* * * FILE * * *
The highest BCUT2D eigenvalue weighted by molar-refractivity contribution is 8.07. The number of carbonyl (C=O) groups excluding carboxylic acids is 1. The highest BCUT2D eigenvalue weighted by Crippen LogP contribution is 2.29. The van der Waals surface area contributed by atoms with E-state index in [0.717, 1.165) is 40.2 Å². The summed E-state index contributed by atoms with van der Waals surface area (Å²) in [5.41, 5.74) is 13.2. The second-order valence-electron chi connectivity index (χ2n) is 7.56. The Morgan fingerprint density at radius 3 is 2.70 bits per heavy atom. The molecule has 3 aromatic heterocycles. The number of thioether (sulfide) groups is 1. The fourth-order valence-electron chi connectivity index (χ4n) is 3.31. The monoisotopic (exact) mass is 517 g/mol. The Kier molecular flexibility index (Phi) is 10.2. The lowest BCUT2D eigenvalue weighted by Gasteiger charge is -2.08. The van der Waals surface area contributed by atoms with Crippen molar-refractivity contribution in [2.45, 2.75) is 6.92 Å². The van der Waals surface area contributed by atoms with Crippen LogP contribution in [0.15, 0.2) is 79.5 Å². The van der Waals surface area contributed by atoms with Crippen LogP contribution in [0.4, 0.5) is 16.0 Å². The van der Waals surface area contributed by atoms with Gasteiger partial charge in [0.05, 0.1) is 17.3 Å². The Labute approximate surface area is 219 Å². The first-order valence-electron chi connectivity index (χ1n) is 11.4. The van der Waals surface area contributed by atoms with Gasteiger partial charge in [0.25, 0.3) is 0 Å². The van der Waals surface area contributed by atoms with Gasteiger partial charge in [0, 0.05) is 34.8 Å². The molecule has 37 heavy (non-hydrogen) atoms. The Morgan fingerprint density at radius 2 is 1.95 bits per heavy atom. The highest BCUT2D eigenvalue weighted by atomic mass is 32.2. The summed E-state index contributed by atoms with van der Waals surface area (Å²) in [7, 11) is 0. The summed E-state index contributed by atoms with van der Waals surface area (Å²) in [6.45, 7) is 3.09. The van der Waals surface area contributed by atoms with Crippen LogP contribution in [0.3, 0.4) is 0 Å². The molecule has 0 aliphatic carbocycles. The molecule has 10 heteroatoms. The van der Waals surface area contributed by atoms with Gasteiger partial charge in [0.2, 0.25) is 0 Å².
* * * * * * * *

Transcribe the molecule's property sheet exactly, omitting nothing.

The highest BCUT2D eigenvalue weighted by molar-refractivity contribution is 8.07. The number of carbonyl (C=O) groups excluding carboxylic acids is 1. The highest BCUT2D eigenvalue weighted by Crippen LogP contribution is 2.29. The van der Waals surface area contributed by atoms with E-state index in [0.717, 1.165) is 40.2 Å². The summed E-state index contributed by atoms with van der Waals surface area (Å²) in [5.41, 5.74) is 13.2. The second-order valence-electron chi connectivity index (χ2n) is 7.56. The Morgan fingerprint density at radius 3 is 2.70 bits per heavy atom. The molecule has 3 aromatic heterocycles. The number of thioether (sulfide) groups is 1. The fourth-order valence-electron chi connectivity index (χ4n) is 3.31. The monoisotopic (exact) mass is 517 g/mol. The Kier molecular flexibility index (Phi) is 10.2. The lowest BCUT2D eigenvalue weighted by Gasteiger charge is -2.08. The van der Waals surface area contributed by atoms with Crippen molar-refractivity contribution in [2.45, 2.75) is 6.92 Å². The van der Waals surface area contributed by atoms with Crippen LogP contribution in [0.15, 0.2) is 79.5 Å². The van der Waals surface area contributed by atoms with Crippen LogP contribution in [0.4, 0.5) is 16.0 Å². The van der Waals surface area contributed by atoms with Gasteiger partial charge in [0.05, 0.1) is 17.3 Å². The Labute approximate surface area is 219 Å². The first-order valence-electron chi connectivity index (χ1n) is 11.4. The van der Waals surface area contributed by atoms with Gasteiger partial charge in [0.25, 0.3) is 0 Å². The van der Waals surface area contributed by atoms with Gasteiger partial charge in [0, 0.05) is 34.8 Å². The molecule has 37 heavy (non-hydrogen) atoms. The Morgan fingerprint density at radius 2 is 1.95 bits per heavy atom. The highest BCUT2D eigenvalue weighted by atomic mass is 32.2. The summed E-state index contributed by atoms with van der Waals surface area (Å²) in [7, 11) is 0. The summed E-state index contributed by atoms with van der Waals surface area (Å²) in [6.45, 7) is 3.09. The van der Waals surface area contributed by atoms with Crippen LogP contribution in [0.3, 0.4) is 0 Å². The molecule has 0 aliphatic carbocycles. The molecule has 10 heteroatoms. The van der Waals surface area contributed by atoms with Gasteiger partial charge in [0.2, 0.25) is 0 Å².